This script will log a message that it is “Probing…” to syslog, probe a a disk up to MAX times (30 in this case), and, if it isn’t successful after 30 probes, log a message to syslog about its failure. A couple of notes. I’m not sure about the $((…)) syntax. It works in bash and dash, but I’m not sure it is a POSIX standard. Second, you may be wondering why I’m pausing and probing so many times. Usually this should work on the first try. Still the “disk” I was using in this case was my Blackberry‘s SD card. Since I’m a little paranoid, I have a password on my Blackberry. Every time I plug it into a computer, it prompts me for the password. Until I enter the password, Ubuntu can see the drive, but thinks the drive is empty. Once I enter the password, the disk’s partitions appear. (Ubuntu doesn’t appear to see the partitions until after parted probes the drive. If you know a better way to get the partions to show up besides probing the drive like this, please let me know.) At this point (and, on most usb disks, this is almost immediately since you don’t have to provide a password), udev will call usb-mount-partition. Let’s give udev something to run. In /usr/local/bin/usb-mount-partition put the following:

#!/bin/sh -e    BASE=`basename $DEVNAME`  if [ -x /media/$BASE ]; then      logger "Can't mount usbdisk, /media/$BASE already exists"  else      mkdir -p /media/$BASE      mount ${DEVNAME} /media/$BASE      logger "Mounted usbdisk at /media/$BASE"  fi    exit 0

If everything works smoothly, the disk will now be mounted under /media. Whether the script is able to mount the disk or not, a message will be sent to syslog letting you know what happens. When you want to unmount the disk, you should run umount first and then remove the USB drive. That’s what you should do. But you might forget. If you do forget, then you’ll be left with a dead mount point. In that case, we have one more script to handle the clean up: usb-umount-partition. In /usr/local/bin/usb-umount-partition, put the following text:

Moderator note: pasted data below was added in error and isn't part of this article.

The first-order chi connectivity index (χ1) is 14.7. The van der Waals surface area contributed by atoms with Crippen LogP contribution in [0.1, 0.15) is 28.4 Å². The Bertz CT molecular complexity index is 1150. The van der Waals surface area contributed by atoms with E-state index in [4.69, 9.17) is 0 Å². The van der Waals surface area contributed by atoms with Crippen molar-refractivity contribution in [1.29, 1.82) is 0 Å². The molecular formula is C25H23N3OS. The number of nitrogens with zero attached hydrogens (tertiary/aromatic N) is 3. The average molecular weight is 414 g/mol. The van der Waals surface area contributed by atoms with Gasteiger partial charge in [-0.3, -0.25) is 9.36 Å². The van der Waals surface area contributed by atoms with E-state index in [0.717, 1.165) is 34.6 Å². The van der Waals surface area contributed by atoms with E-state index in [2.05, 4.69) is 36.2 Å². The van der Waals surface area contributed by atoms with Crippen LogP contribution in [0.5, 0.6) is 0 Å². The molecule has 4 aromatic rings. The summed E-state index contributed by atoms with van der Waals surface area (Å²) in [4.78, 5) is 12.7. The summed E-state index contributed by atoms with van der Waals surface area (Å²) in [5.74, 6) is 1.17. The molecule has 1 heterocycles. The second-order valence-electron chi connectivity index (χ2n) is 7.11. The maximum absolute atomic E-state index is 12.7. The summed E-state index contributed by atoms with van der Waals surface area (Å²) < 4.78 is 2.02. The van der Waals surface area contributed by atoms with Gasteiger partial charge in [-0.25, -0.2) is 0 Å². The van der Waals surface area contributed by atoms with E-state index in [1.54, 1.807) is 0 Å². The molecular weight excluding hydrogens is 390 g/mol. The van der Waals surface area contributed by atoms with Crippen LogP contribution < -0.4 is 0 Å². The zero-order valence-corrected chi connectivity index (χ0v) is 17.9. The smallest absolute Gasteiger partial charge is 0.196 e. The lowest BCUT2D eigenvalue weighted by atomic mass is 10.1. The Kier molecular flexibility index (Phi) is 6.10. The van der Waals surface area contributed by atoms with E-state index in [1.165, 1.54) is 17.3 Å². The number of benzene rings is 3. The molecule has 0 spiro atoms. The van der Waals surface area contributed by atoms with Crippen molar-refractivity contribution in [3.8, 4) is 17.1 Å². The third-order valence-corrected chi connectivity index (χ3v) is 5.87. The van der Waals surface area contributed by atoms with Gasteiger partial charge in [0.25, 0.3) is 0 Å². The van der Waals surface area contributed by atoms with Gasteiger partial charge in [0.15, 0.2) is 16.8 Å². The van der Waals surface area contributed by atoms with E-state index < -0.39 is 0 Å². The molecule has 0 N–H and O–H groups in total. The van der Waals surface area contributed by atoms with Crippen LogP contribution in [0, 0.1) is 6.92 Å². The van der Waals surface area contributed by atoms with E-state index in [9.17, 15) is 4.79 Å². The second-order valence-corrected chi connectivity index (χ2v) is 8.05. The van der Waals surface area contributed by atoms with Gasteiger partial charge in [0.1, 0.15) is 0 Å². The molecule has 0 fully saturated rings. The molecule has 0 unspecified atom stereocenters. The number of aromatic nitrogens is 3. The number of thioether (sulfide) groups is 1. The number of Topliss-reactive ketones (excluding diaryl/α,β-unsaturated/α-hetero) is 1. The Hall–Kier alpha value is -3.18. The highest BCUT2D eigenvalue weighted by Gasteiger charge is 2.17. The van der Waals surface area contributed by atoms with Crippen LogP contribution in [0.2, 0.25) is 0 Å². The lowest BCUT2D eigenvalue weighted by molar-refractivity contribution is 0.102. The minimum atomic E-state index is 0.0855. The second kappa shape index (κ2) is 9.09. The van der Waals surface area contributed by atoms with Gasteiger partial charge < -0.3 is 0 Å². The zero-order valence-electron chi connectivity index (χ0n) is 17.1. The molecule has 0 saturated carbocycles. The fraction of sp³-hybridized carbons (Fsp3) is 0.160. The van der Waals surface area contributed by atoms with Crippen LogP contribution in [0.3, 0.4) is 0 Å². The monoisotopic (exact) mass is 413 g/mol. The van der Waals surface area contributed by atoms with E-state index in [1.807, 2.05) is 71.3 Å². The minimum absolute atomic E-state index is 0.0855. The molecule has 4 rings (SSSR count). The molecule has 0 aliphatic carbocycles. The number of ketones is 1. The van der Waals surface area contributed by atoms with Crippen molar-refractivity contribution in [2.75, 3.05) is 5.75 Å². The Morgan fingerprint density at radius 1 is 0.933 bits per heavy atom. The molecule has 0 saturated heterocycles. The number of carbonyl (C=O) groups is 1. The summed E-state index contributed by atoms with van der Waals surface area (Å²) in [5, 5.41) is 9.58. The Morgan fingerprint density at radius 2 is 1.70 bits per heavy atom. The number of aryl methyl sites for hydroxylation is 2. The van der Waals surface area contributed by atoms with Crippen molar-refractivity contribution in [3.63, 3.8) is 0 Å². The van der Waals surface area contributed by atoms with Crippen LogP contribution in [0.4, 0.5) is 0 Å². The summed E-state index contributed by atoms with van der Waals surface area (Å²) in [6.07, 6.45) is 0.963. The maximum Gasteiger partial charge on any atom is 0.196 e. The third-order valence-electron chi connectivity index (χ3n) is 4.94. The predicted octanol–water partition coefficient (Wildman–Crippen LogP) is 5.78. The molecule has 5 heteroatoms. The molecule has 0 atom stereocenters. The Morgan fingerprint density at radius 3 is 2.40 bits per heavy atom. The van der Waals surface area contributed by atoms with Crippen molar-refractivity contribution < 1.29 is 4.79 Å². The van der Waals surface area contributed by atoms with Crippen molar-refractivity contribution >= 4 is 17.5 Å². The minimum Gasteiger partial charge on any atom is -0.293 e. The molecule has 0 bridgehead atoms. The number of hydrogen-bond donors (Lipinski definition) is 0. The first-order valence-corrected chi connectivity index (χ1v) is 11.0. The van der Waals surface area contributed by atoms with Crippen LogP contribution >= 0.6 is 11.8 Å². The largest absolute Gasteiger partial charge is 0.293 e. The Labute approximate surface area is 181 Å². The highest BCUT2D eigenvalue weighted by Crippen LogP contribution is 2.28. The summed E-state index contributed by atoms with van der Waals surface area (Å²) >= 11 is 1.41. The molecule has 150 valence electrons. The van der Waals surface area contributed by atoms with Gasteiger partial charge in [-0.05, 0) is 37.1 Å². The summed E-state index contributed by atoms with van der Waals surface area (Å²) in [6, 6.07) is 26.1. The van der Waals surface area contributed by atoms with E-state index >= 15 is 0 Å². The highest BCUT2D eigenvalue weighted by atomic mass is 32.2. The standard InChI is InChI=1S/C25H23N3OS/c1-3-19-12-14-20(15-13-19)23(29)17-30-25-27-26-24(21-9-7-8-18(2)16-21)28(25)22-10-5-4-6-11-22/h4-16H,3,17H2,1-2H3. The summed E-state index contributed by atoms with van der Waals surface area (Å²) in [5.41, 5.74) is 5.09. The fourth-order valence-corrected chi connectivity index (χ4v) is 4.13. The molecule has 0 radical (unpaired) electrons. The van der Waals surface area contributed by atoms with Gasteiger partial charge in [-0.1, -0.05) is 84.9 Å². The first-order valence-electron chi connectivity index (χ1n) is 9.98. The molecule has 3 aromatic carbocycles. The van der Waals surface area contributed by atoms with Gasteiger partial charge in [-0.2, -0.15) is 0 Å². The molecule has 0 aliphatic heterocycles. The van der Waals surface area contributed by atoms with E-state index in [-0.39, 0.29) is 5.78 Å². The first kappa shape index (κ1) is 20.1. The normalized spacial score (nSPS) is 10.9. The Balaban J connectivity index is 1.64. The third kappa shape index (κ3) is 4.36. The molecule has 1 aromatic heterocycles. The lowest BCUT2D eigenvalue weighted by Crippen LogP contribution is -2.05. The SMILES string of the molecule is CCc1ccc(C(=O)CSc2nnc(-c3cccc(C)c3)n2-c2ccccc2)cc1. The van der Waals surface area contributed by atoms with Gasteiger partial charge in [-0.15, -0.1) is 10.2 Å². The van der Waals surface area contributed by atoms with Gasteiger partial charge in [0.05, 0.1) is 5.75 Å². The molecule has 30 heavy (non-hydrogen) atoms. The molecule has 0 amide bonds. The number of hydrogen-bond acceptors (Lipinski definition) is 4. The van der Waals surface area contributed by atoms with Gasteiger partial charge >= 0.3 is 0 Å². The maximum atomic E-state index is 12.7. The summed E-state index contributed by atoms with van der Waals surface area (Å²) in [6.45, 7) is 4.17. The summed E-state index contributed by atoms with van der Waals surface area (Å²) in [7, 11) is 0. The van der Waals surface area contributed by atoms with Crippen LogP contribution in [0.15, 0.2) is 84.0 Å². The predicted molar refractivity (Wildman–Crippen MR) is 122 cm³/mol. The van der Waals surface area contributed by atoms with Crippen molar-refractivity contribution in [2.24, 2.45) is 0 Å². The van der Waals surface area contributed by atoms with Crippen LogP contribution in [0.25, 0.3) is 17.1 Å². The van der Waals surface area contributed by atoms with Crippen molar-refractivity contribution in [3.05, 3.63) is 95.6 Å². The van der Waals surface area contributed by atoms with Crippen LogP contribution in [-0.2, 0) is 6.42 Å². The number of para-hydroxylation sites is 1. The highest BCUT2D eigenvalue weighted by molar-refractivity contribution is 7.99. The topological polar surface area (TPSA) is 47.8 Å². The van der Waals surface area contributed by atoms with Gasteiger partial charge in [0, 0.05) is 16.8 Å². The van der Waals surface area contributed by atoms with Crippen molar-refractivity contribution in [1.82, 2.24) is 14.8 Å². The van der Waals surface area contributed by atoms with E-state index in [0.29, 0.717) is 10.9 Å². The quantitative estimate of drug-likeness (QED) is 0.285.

#!/bin/sh -e    BASE=`basename $DEVNAME`  if [ -d /media/$BASE ]; then      logger "Unmounting usbdisk from /media/$BASE"      umount /media/$BASE || true      rmdir /media/$BASE  else      logger "Couldn't find mount point for $DEVNAME"  fi    exit 0

This script will umount any dead mount points and remove the mountpoint that usb-mount-partition created. Make sure the scripts you just created in /usr/local/bin are executable (sudo chmod +x /usr/local/bin/usb-*)and that’s it: your headless Ubuntu box should now be automatically mount disks. If you want to signal some other program or run a script when the drive is mounted, you can add that to usb-mount-partition. A couple of notes on these scripts. First, it is a good idea to start your shell scripts with the -e flag. This will force you to handle any error conditions. For example, in usb-umount-partition, I run umount to unmount the drive. But suppose you already did this (as you should have). The umount command would return an error. Since I’m using the -e flag, I need to handle that, so I added || true. Handling errors like this really helps during testing to make sure errors don’t hide in your scripts. logger is extremely helpful for debugging. When I was testing my udev rule files, I found it helpful to pipe env to logger. I could just tail -f /var/log/messages and find out what environment my scripts were getting.